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Here Be Dragons (Film Review)

2 min read

It's probably too soon to make a revenge-thriller out of the Bosnian Genocide. We see great films made of real-life tragedy all the time. They can be harrowing or heart-lifting, tales of humanity's darkest moments, or of the human spirit emerging from the ashes. But they all approach the subject with a weight of responsibility, an obligation to the victims and their families to get their story right. Here Be Dragons certainly attempts to treat its subject matter with the seriousness it deserves. Yet by the end of 's directorial debut, one can't escape the feeling that this project might have been too much, and too soon.

The film starts by kicking us back to 1993, as Nathan Sapsford's fresh-faced Private David is involved in a harrowing prisoner-exchange with a distractingly cartoonish Ivan Novak (Vladimir Gvojic). Following a spot of personal tragedy and a 25-year time jump, David finds himself a job as a war crimes investigator at The Hague—but when a ghost from his past asks him to bring Novak to justice, he sets out for modern-day with vengeance on his mind.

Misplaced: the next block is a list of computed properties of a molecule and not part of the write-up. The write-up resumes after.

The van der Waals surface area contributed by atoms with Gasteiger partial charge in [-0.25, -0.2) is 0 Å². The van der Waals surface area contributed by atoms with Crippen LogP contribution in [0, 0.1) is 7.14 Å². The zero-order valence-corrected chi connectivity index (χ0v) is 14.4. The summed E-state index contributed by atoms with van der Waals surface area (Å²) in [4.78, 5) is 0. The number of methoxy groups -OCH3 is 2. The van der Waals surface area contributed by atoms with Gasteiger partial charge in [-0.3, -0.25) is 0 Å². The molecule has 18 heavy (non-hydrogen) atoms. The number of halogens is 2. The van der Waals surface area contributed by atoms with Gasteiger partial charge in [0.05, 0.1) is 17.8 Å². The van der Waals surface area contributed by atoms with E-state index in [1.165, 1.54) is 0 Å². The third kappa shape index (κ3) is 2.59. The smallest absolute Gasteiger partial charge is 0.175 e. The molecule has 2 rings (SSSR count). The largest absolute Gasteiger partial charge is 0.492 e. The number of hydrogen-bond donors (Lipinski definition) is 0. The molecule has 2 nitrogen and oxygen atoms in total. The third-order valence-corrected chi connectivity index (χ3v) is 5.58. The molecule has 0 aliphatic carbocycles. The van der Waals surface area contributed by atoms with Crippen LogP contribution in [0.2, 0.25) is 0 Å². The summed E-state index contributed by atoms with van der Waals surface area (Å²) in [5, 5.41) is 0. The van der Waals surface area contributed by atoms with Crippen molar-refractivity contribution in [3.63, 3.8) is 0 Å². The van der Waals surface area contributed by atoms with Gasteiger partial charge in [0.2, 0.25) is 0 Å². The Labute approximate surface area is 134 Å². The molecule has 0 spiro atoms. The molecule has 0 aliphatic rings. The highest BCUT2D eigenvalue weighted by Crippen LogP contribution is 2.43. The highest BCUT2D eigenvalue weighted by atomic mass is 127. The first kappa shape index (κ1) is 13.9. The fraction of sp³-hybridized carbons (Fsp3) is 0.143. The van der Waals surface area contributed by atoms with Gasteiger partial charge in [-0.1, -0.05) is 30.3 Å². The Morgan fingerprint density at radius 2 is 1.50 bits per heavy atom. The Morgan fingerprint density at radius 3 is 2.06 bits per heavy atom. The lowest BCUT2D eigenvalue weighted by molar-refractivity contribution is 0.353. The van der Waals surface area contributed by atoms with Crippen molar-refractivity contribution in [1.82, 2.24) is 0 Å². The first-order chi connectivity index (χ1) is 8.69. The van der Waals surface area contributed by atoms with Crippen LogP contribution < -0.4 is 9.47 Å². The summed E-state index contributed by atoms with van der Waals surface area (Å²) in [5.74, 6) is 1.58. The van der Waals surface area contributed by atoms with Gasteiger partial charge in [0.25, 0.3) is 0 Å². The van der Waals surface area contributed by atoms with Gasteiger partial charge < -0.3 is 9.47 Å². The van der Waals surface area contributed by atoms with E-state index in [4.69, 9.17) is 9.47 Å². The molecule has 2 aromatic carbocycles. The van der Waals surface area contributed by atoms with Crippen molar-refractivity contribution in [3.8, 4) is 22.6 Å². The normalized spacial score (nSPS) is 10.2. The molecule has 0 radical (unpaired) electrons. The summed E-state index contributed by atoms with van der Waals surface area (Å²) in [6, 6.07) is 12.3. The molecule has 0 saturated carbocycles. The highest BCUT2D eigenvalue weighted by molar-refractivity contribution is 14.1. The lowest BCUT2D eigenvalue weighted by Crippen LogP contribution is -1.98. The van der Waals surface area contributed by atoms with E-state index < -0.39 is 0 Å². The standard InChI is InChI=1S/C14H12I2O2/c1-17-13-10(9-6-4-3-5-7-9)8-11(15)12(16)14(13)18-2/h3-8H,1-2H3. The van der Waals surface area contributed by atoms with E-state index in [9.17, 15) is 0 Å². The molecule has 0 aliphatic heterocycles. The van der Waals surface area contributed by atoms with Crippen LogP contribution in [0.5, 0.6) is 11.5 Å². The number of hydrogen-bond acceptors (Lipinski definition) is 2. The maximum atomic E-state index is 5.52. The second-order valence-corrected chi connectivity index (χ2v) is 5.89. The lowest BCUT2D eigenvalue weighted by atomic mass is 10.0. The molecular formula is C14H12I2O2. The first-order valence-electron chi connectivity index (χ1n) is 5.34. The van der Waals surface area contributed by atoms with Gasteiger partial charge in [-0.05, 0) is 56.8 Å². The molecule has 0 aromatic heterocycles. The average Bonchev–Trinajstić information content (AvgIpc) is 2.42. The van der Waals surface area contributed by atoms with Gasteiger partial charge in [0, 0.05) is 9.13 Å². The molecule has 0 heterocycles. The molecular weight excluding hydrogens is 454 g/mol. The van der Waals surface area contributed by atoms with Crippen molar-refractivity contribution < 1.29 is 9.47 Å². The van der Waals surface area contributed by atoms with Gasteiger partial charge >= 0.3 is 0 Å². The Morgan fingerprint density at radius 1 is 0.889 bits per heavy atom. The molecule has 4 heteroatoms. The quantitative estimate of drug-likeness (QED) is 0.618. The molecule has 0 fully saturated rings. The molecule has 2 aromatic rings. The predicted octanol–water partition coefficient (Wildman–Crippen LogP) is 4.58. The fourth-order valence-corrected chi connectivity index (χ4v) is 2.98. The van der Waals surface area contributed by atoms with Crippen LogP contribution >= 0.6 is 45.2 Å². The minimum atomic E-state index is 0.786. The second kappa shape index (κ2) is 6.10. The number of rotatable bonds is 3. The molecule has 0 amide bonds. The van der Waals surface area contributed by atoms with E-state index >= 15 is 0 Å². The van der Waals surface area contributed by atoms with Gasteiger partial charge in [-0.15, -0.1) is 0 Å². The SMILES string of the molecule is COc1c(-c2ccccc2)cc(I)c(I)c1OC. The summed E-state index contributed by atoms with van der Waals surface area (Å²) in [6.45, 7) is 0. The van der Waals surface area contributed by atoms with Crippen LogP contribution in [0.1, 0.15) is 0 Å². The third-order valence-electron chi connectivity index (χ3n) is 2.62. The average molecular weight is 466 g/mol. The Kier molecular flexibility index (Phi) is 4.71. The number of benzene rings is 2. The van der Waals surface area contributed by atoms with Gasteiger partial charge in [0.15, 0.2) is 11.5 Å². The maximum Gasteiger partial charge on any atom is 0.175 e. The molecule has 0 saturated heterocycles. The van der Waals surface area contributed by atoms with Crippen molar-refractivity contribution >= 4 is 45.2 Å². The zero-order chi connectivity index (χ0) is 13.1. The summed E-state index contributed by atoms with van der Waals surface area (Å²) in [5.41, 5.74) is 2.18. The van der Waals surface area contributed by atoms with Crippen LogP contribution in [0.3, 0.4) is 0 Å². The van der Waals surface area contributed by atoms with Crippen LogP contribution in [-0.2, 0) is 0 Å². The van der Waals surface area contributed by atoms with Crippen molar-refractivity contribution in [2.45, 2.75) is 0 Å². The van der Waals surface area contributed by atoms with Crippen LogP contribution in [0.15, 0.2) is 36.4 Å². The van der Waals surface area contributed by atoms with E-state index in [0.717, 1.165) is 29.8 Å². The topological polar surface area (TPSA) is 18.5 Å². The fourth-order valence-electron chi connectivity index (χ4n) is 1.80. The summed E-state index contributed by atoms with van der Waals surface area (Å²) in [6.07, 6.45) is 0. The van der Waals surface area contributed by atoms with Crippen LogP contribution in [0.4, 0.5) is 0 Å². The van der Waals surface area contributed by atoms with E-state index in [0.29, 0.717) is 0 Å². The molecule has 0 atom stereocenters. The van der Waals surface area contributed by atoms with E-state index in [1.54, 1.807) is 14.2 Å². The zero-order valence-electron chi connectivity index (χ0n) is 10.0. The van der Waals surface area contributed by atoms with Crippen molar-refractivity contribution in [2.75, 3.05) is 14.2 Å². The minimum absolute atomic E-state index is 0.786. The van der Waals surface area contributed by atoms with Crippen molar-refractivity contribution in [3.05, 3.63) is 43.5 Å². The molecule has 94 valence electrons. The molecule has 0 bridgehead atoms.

In its defence, Here Be Dragons captures enough of the tone and structure that suggest it was conceived more as an old-fashioned political thriller than a typical revenge movie. Budgetary necessity means it certainly lacks the action scenes and set pieces of the latter. Unfortunately, the script doesn't do a great job of getting that across. The plot and set-up feel like they've been lifted from a Taken-style action movie, and stilted, f-bomb–laden dialogue is entirely at odds with the realism, or at least seriousness, that the subject matter demands.

The performances, meanwhile, are dropped out of a different movie. The Serbian villains are almost offensively over-the-top, pitched closer to Hollywood B-Movie antagonists than the terrifyingly real people the script needs them to be. Sapsford, as the put-upon protagonist, has the opposite problem. As David trudges round Belgrade in search of his nemesis, his emotional state never progresses beyond grumpy standoffishness. Though the character is obviously meant to be the withdrawn, strong and silent type, we never get much of a hint at the inner turmoil that makes such characters compelling. None of this is helped when the only female characters are not so much thinly drawn as sketched with the blunt end of a crayon.

Critiquing a film of this scale is always difficult. On a budget as slim as this one, with the filmmakers likely working in a non-professional capacity, there's a lot of mistakes that can and should be forgiven in a first feature. But basing the movie in a very real tragedy like this one ups the stakes. I'm not saying for a moment that Here Be Dragons was made with anything but noble intentions. But when dealing with a subject matter of this severity, the price of failure is so much higher.

Here Be Dragons premiered at Cinequest 2022